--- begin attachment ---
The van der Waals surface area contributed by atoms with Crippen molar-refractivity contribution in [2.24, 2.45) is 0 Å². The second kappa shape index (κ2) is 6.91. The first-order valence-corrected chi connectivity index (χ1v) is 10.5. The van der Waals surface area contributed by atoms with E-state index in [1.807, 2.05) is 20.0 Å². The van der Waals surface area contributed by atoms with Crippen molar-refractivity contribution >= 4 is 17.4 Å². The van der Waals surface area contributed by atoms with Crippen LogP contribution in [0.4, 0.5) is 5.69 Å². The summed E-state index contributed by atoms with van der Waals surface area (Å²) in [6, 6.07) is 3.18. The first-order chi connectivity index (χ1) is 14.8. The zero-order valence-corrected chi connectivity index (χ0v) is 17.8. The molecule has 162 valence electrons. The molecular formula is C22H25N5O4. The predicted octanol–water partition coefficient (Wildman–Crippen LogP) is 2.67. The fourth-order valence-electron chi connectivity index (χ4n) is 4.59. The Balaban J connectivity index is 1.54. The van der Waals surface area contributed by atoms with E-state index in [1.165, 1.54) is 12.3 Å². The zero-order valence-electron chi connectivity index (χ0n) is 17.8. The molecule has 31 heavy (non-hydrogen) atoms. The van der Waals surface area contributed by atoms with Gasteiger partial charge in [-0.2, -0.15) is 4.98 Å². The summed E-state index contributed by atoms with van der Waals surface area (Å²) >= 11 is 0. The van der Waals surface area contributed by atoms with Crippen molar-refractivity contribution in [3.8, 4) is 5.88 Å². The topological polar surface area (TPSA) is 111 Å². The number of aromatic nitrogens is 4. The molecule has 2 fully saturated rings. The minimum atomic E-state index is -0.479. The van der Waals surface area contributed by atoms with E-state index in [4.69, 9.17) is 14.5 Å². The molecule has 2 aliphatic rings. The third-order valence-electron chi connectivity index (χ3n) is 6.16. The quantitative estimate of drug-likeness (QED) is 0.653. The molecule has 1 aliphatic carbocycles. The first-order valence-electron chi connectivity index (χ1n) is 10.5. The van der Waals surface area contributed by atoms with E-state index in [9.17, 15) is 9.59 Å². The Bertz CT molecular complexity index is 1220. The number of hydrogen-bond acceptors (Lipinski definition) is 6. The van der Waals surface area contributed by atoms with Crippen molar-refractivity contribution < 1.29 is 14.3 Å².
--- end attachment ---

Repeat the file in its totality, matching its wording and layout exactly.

The van der Waals surface area contributed by atoms with Crippen molar-refractivity contribution in [2.24, 2.45) is 0 Å². The second kappa shape index (κ2) is 6.91. The first-order valence-corrected chi connectivity index (χ1v) is 10.5. The van der Waals surface area contributed by atoms with E-state index in [1.807, 2.05) is 20.0 Å². The van der Waals surface area contributed by atoms with Crippen molar-refractivity contribution >= 4 is 17.4 Å². The van der Waals surface area contributed by atoms with Crippen LogP contribution in [0.4, 0.5) is 5.69 Å². The summed E-state index contributed by atoms with van der Waals surface area (Å²) in [6, 6.07) is 3.18. The first-order chi connectivity index (χ1) is 14.8. The zero-order valence-corrected chi connectivity index (χ0v) is 17.8. The molecule has 162 valence electrons. The molecular formula is C22H25N5O4. The predicted octanol–water partition coefficient (Wildman–Crippen LogP) is 2.67. The fourth-order valence-electron chi connectivity index (χ4n) is 4.59. The Balaban J connectivity index is 1.54. The van der Waals surface area contributed by atoms with E-state index in [1.165, 1.54) is 12.3 Å². The zero-order valence-electron chi connectivity index (χ0n) is 17.8. The molecule has 31 heavy (non-hydrogen) atoms. The van der Waals surface area contributed by atoms with Gasteiger partial charge in [-0.2, -0.15) is 4.98 Å². The summed E-state index contributed by atoms with van der Waals surface area (Å²) >= 11 is 0. The van der Waals surface area contributed by atoms with Crippen molar-refractivity contribution in [3.8, 4) is 5.88 Å². The topological polar surface area (TPSA) is 111 Å². The number of aromatic nitrogens is 4. The molecule has 2 fully saturated rings. The minimum atomic E-state index is -0.479. The van der Waals surface area contributed by atoms with E-state index in [4.69, 9.17) is 14.5 Å². The molecule has 2 aliphatic rings. The third-order valence-electron chi connectivity index (χ3n) is 6.16. The quantitative estimate of drug-likeness (QED) is 0.653. The molecule has 1 aliphatic carbocycles. The first-order valence-electron chi connectivity index (χ1n) is 10.5. The van der Waals surface area contributed by atoms with E-state index in [9.17, 15) is 9.59 Å². The Bertz CT molecular complexity index is 1220. The number of hydrogen-bond acceptors (Lipinski definition) is 6. The van der Waals surface area contributed by atoms with Crippen molar-refractivity contribution < 1.29 is 14.3 Å².